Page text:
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Tennessee man charged in multiple Walmart thefts released from jail

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CANTON — A St. Lawrence County inmate who is being charged in connection with the January thefts at three Walmarts that netted about $40,000 in electronics was released from jail Friday.

Travynn L. Ippolito, 26, of Tennessee, had been held in St. Lawrence County jail on two counts of third-degree grand larceny and fifth-degree conspiracy. He has a third count of third-degree grand larceny pending in Franklin County Court, Malone.

On Jan. 31, Mr. Ippolito, along with Brandy D. Young, 35, and Nina M. Duprey, 35, both of Plattsburgh, was arrested by St. Lawrence County sheriff’s detectives and deputies following an investigation into larcenies that took place at Walmart stores in Potsdam, Massena and Malone.

Mr. Ippolito was released from county jail as a result of a 45-day motion filed by his attorney, Edward F. Narrow, on Thursday. The district attorney’s office has 45 days from the time of a felony arrest to bring an indictment. Mr. Ippolito was released on his own recognizance after being in jail for 118 days.

In court Friday, Assistant District Attorney Joshua A. HaberkornHalm told County Judge Jerome J. Richards that he was under the impression that there were “good faith” plea negotiations underway, which is why the case was not presented to a grand jury.

On May 12, a conference was held in Judge Richards’s chambers between Mr. Narrow and Mr. HaberkornHalm, where a plea deal was extended awaiting information regarding a charge against Mr. Ippolito in Tennessee to see if he would be sentenced as a second felony offender.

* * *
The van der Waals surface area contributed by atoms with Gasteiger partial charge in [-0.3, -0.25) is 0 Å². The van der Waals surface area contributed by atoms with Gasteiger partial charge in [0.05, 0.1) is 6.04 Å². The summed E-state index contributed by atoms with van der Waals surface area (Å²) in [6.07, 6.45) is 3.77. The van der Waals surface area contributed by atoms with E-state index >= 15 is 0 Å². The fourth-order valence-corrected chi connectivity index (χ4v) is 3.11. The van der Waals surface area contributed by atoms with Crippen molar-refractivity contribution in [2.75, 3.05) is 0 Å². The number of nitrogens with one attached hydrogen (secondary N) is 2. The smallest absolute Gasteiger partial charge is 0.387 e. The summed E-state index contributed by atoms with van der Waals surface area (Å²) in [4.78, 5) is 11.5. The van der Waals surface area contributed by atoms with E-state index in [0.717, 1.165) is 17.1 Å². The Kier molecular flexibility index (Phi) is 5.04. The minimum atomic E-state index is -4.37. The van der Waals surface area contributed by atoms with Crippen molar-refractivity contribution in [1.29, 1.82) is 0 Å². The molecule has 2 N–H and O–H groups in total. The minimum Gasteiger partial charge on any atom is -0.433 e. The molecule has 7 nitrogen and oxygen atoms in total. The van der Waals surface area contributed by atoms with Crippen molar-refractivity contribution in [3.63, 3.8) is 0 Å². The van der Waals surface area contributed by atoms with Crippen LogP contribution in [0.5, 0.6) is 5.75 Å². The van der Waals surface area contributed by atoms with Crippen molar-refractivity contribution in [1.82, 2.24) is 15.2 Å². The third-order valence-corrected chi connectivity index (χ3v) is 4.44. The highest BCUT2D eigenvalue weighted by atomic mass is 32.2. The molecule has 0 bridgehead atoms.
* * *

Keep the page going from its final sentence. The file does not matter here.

Aside from the Feb. 24 date in which Mr. Ippolito waived his right to a speedy trial and the May 12 date in which a plea deal was extended, Mr. HaberkornHalm said he was unable to present any additional documentation that would show proof of negotiation. He said it is not common practice to keep what would be comparable to billable hours in a private law firm.

The district attorney’s office should have been given 45 days to present the case to a grand jury starting June 9, the day Mr. Ippolito requested a release from jail and the point at which the negotiations ceased, which would still keep Mr. Ippolito in jail for an additional 34 days, Mr. HaberkornHalm said.

Mr. Narrow said that he had advised Mr. Ippolito against filing the motion to be released because that move would take any possible plea deal off the table.

Mr. Ippolito now faces consecutive sentencing for all his charges, which could land him in prison for a maximum of 21 years, and that makes him a flight risk.

“Obviously for Mr. Ippolito, his heroin problem leads him to commit crimes,” Mr. Narrow said. “The first concern is that when you have someone who has an untreated substance abuse problem, when they get out of jail the first thing you think of is that they are going to start shooting again.”

Mr. Narrow added that Mr. Ippolito has no ties to the north country except for the people he allegedly conspired with to commit the burglaries.

“I’m not really sure that I will ever see him until he gets picked up on a warrant. Getting him out of jail today was not my idea,” Mr. Narrow said. “This was his decision and there is no plea deal now and he could go to jail for a significant amount of time for a short amount of freedom, so this is not a good trade-off.”

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